2008 CFN Colorado Preview |
Colorado Depth Chart
2007 CFN Colorado Preview |
2006 CFN Colorado
What you need to know: Last year was part two in the
maturation of the offense, but there might need to
be one more year of seasoning to go before things
really start to hum. This is still a very, very
young group that's going to get even greener with a
slew of new recruits expected to make a big impact
on the line and in the backfield. The star of the
show should be Darrell Scott, considered by many to
be the nation's top high school running back, but he
won't have to do it alone with Demetrius Sumler a
good back who'll be the starter for now. The line is
young, but very promising with senior center Daniel
Sanders a strong anchor to work around. The key will
be the efficiency of the passing game, as QB Cody
Hawkins tries to handle the change to more of a
no-huddle, hurry up attack. The tight ends will be
good, but the wide receivers are nothing special.
Passing: Cody Hawkins
263-463, 3,015 yds, 22 TD, 17 INT
Rushing: Demetrius Sumler
100 carries, 335 yds, 4 TD
Receiving: Scotty McKnight
47 catches, 555 yds, 4 TD
Star of the offense: Sophomore QB Cody Hawkins
Player who has to step up and become a star: Senior WR
Unsung star on the rise: Junior TE Patrick Devenny
Best pro prospect: Senior C Daniel Sanders
Top three all-star candidates: 1) Sanders, 2) RB Darrell
Scott, 3) Hawkins
Strength of the offense: Running back, tight end
Weakness of the offense: Wide receiver, veteran linemen
Projected Starter: Sophomore Cody Hawkins was going to go
to Boise State, but when his dad took the Colorado gig, it was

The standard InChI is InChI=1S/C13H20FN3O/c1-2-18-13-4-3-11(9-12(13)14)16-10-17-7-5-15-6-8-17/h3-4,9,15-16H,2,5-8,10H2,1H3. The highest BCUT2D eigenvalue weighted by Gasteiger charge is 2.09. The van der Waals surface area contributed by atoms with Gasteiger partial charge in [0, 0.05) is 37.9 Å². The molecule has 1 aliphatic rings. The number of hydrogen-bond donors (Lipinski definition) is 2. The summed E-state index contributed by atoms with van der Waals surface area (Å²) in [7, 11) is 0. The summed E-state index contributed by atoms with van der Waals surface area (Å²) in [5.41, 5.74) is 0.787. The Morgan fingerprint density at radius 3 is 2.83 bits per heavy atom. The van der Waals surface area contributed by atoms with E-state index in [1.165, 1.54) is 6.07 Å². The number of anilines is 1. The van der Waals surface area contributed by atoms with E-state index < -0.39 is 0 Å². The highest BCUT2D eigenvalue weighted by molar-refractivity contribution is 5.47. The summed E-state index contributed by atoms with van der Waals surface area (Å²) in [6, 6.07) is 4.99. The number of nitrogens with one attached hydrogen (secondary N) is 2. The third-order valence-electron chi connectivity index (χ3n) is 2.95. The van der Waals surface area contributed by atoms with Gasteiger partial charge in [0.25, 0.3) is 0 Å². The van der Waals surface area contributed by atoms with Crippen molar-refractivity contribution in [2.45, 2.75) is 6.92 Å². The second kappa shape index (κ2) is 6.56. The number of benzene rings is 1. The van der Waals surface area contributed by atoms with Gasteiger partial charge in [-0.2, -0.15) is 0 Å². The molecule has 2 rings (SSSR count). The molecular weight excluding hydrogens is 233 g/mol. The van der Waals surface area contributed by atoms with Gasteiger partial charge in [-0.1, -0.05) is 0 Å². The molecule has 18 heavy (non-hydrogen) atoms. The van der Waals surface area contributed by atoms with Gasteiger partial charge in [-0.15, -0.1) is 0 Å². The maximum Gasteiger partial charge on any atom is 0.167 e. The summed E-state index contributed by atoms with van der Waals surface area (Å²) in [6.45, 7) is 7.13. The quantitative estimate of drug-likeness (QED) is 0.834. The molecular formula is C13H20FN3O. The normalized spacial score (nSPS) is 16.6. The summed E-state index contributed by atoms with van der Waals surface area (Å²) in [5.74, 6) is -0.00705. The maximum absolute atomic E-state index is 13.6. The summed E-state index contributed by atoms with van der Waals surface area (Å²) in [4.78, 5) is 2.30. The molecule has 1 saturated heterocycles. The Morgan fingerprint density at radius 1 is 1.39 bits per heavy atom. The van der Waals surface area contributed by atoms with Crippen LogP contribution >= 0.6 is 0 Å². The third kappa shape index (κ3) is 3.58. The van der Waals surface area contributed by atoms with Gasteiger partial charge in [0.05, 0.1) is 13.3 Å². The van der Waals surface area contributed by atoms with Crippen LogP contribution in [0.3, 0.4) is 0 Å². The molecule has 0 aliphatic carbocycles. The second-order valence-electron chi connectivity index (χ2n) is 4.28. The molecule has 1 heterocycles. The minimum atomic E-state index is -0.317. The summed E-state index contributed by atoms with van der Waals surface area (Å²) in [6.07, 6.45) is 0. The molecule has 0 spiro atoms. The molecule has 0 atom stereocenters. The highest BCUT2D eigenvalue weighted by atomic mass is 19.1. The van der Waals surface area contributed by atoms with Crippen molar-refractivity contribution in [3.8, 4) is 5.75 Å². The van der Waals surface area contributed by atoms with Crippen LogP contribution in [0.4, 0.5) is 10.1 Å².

off to Boulder where he started right away and finished with
3,015 yards, 22 touchdowns, and 17 interceptions. As expected,
he made a ton of mistakes as a freshman, but the interceptions
slowed to a stop late in the year throwing just one over the
final four regular season games. Not all that big at 5-11 and
190 pounds, he has a nice arm, good touch, and just enough
mobility to not be a statue. He's a talented, tough passer
who'll get better as he grows into the job.
Projected Top Reserves: Former JUCO transfer Nick
Nelson got a little bit of work completing three of six
passes for 22 yards in mop-up work. The 6-1, 230-pound senior
has a good arm and has been good enough in practices
to prove he could step in and shine if needed. He's not going to
challenge Hawkins for the starting job, but he'll be a good
Pushing hard for the number two role is redshirt freshman
Matt Ballenger, a 6-4, 230-pound bomber who was a great
recruit for the program two years ago. With mobility to go along
with his size, he could actually take off and run as well as the
other options, and he should be more of a factor with more
Watch Out For ... an ongoing battle for the No. 2
job. Nelson and Ballenger are almost neck-and-neck, so will the
coaching staff go with the young guy over the veteran in a
pinch? The hope is to only need to make that call in an